October 27, 2020

Volume X, Number 301

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October 27, 2020

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October 26, 2020

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New Jersey Enacts COVID-19 Workers’ Compensation Presumption Bill for Essential Workers

On September 14, 2020, New Jersey Governor Phil Murphy signed Senate Bill (SB) 2380 into law. SB 2380 creates a rebuttable presumption of workers’ compensation coverage for COVID-19 cases contracted by “essential employees” during a public health emergency declared by an executive order of the governor. The law is effective immediately and retroactive to March 9, 2020.

The law defines “essential employee” as “an employee in the public or private sector who during a state of emergency”:

  1. is a public safety worker or first responder, including any fire, police or other emergency responders;
  2. is involved in providing medical and other healthcare services, emergency transportation, social services, and other care services, including services provided in health care facilities, residential facilities, or homes;
  3. performs functions which involve physical proximity to members of the public and are essential to the public’s health, safety, and welfare, including transportation services, hotel and other residential services, financial services, and the production, preparation, storage, sale, and distribution of essential goods such as food, beverages, medicine, fuel, and supplies for conducting essential business and work at home; or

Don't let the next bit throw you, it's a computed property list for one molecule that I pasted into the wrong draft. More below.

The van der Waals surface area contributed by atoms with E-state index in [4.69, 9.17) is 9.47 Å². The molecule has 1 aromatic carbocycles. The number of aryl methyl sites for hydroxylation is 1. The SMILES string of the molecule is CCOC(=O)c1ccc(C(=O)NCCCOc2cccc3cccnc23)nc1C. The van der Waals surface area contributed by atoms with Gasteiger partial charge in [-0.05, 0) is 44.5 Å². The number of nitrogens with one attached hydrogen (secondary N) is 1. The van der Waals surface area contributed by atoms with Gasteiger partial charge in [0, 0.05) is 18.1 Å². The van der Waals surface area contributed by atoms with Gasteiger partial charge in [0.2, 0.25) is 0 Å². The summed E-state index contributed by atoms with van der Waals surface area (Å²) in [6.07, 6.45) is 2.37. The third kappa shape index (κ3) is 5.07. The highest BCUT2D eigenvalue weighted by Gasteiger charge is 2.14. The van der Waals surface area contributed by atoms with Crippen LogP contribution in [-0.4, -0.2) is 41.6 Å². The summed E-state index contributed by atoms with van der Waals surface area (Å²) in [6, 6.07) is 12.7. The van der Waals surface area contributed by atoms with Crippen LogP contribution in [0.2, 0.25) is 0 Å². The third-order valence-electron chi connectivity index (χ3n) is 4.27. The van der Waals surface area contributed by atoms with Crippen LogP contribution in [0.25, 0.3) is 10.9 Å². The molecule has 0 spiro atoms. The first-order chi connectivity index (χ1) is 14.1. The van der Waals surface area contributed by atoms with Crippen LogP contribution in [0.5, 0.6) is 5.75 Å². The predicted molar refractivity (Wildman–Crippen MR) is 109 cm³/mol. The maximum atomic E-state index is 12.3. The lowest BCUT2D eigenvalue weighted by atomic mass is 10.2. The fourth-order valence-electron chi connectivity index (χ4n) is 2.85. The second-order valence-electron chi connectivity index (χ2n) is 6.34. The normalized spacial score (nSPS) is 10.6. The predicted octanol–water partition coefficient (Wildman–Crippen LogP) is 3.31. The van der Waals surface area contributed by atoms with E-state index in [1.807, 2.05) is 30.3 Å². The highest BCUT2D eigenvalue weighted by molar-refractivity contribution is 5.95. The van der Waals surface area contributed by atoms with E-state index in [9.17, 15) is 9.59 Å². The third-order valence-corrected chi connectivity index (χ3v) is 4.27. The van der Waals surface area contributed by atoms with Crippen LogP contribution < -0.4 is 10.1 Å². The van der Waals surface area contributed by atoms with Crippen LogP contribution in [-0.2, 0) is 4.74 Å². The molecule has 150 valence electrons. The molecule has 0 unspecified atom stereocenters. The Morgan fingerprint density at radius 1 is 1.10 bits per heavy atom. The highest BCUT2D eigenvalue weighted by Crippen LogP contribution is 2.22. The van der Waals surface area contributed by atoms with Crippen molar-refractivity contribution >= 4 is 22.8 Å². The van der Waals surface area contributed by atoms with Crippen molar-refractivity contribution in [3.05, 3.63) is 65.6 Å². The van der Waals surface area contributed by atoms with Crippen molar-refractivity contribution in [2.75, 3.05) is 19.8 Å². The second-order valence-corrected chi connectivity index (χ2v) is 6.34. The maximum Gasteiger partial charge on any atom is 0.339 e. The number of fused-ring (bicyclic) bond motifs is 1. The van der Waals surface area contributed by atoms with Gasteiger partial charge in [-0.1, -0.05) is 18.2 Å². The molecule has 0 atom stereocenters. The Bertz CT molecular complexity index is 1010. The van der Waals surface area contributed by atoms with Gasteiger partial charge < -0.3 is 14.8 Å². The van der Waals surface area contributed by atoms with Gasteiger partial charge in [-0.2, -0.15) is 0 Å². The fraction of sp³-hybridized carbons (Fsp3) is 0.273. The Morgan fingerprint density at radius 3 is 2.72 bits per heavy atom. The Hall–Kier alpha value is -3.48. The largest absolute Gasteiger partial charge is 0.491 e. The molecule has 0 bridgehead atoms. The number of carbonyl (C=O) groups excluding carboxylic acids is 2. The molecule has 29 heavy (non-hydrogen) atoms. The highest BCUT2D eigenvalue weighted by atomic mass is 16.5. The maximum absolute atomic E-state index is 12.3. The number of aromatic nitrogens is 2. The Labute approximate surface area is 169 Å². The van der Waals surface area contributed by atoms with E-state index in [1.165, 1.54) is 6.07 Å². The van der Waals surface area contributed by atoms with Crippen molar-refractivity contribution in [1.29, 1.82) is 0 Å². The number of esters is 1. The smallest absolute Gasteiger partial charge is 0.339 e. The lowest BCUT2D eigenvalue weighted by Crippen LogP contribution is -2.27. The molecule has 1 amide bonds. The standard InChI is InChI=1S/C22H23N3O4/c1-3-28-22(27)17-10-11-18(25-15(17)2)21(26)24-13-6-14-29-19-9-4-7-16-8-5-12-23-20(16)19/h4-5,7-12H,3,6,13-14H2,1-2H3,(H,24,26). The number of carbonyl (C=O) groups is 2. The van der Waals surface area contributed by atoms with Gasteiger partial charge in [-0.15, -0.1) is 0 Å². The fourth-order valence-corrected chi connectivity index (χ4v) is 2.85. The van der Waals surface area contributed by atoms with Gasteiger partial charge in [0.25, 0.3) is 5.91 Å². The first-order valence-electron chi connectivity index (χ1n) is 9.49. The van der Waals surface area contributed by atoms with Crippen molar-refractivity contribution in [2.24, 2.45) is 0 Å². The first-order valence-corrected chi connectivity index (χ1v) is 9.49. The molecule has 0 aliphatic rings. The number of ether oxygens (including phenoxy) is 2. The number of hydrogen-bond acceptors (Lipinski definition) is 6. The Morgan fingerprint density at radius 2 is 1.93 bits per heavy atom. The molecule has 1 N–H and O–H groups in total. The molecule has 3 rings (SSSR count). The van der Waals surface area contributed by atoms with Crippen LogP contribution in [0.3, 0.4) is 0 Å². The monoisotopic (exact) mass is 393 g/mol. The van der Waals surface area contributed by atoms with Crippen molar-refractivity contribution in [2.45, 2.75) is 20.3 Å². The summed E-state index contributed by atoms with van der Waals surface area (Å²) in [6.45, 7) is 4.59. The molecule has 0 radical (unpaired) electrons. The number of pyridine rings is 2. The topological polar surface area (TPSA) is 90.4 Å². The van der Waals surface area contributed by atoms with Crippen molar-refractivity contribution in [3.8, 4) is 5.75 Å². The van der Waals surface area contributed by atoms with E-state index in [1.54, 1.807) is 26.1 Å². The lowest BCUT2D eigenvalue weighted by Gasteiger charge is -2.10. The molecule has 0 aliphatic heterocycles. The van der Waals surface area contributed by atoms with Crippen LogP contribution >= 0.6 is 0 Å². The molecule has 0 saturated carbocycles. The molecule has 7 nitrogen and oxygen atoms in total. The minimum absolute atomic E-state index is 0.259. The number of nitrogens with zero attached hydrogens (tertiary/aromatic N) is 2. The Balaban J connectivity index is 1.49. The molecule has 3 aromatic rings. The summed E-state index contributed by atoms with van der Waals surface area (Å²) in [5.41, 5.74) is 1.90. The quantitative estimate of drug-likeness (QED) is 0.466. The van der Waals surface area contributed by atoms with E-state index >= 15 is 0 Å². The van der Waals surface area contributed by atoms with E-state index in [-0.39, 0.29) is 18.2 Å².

4. is any other employee deemed an essential employee by the public authority declaring the state of emergency.

Number four is akin to a “catchall” provision that includes any workers deemed essential through public authority, such as executive orders issued by Governor Murphy during the pandemic. Examples include:

  • grocery/food store employees;
  • pharmacy employees;
  • medical supply store employees;
  • employees in retail functions of gas stations;
  • convenience store employees;
  • cashier and store clerks;
  • construction workers; or
  • employees providing childcare services to “essential employees.”

Under the new law, in a public health emergency declared by the governor, if an individual contracts COVID-19 during a time in which the individual is working as an essential employee in a place of employment other than the individual’s own residence, there shall be a rebuttable presumption that the contraction of the disease is work related and fully compensable for the purposes of workers’ compensation benefits.

An employer may rebut this presumption by a preponderance of the evidence showing that the worker was not exposed to the disease while working in the place of employment other than the individual’s own residence. Any workers’ compensation claims paid as a result of the rebuttable presumption provided in the law will not be considered in calculating an employer’s Experience Modification Factor, pursuant to the New Jersey Workers’ Compensation and Employers Liability and Insurance Manual administered by the Compensation Rating and Inspection Bureau established by Section 2 of P.L.1995, c.393 (C.34:15-89.1) and Section 1 of P.L.2008, c.97 (C. 34:15-90.1).